States rush to cut taxes as inflation soars, budgets swell from pandemic aid

"States literally have more money than they know what to do with," said Committee for a Responsible Federal Budget's Marc Goldwein.

Updated: February 23, 2022 - 5:55am

Both blue and red states nationwide are cutting taxes as they bring in more income tax revenue while inflation surges.

States have received half a trillion dollars in COVID-19 relief funding since 2020. Additionally, an analysis from Pew shows "states raked in about 19% more tax revenue from March-November 2021 compared with the same period in 2019." 

States are debating cutting various types of taxes ranging from personal income to property. The nonprofit Tax Foundation reported earlier this month that "13 states have legislation worth watching that would cut individual income tax rates: Colorado, Idaho, Indiana, Iowa, Michigan, Mississippi, Missouri, Nebraska, New York, Oklahoma, South Carolina, Utah, and West Virginia."

Idaho has seen the largest tax revenue increase of 37% from March-November 2021 compared to the same 2019 period.

Nine states — Colorado, Idaho, Indiana, Iowa, Kansas, Michigan, Missouri, Pennsylvania, and Utah — are seriously considering cutting corporate income taxes. The Tax Foundation reported that five states — Connecticut, New Mexico, Tennessee, Washington, and West Virginia —have proposals to cut sales tax. 

Even leaders who previously supported tax increases have since changed their opinions. For example, Gov. J.B. Pritzker (D-Ill.) is now calling for $1 billion in tax cuts. 

The conservative Illinois Policy Institute reports that Pritzker has added more than $5 billion in increased or new taxes and fees since he took office. Pritzker, who is running for reelection in 2022, called the tax cuts a way to "alleviate" the pressure of inflation, according to Politico.

Inflation rose by 7.5% in 2022, the highest year-over-year increase since 1982.

Missouri is currently considering a constitutional amendment to cap the state income tax at 5.9%, slightly higher than the current tax rate. The Show Me State is also weighing a bill to eliminate its grocery tax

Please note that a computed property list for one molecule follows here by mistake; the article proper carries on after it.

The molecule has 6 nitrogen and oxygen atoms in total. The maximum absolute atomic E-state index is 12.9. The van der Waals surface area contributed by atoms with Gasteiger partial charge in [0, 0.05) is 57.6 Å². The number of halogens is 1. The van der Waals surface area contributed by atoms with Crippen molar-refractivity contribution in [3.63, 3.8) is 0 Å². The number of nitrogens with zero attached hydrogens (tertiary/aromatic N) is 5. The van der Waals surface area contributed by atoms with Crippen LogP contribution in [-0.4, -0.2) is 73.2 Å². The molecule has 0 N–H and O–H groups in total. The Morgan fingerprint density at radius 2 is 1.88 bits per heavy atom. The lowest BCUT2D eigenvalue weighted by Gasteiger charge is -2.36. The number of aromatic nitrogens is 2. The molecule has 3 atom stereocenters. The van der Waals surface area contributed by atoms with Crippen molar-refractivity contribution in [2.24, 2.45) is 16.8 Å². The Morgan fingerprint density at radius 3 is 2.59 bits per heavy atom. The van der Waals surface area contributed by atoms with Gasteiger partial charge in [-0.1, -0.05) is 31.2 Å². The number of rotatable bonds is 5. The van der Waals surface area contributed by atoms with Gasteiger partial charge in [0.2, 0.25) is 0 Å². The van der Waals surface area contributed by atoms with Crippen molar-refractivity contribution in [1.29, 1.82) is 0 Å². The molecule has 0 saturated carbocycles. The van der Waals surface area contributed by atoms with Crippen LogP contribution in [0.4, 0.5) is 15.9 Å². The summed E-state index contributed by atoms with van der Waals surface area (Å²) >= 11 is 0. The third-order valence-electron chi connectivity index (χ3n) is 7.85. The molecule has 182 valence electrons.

Iowa is looking at gradually eliminating its tax brackets and adopting a flat 4% income tax. The state's budget last year was $8 billion, but Iowa's government is now figuring out how to spend more than $2 billion in surplus and reserve money, Pew reports.

"It's cutting taxes, but it's also controlling our spending," Iowa Senate Majority Leader Jack Whitver (R) told Pew. "The states that I think have had struggles with tax reform — they didn't control their spending."

Whitver said the tax cuts will help Iowa compete against other states.

"The competition is fierce for citizens and for jobs," he told Pew. "And we want to make sure that Iowa is looked at as a pro-growth state."

The proposed tax cuts are not just at the state level. 

Two dozen Washington state cities and counties have prohibited local income taxes.

Some critics are pointing to the widespread tax cuts as proof that D.C. gave too much money in COVID-19 relief to states.

"This is the inevitable consequence of sending state and local governments money they didn't need," Committee for a Responsible Federal Budget senior policy director Marc Goldwein told Politico.

"States literally have more money than they know what to do with," he said.

The White House celebrates the tax cuts as proof of the American Rescue Plan's success.

"This plan was designed to both ensure an initial jump start to the economy and that state and local governments had the firepower to overcome predictable and unpredictable bumps in the road," Gene Sperling, a top Biden adviser, told Politico. "The American Rescue Plan succeeded in sparking more growth, more jobs, less unemployment and more revenue."

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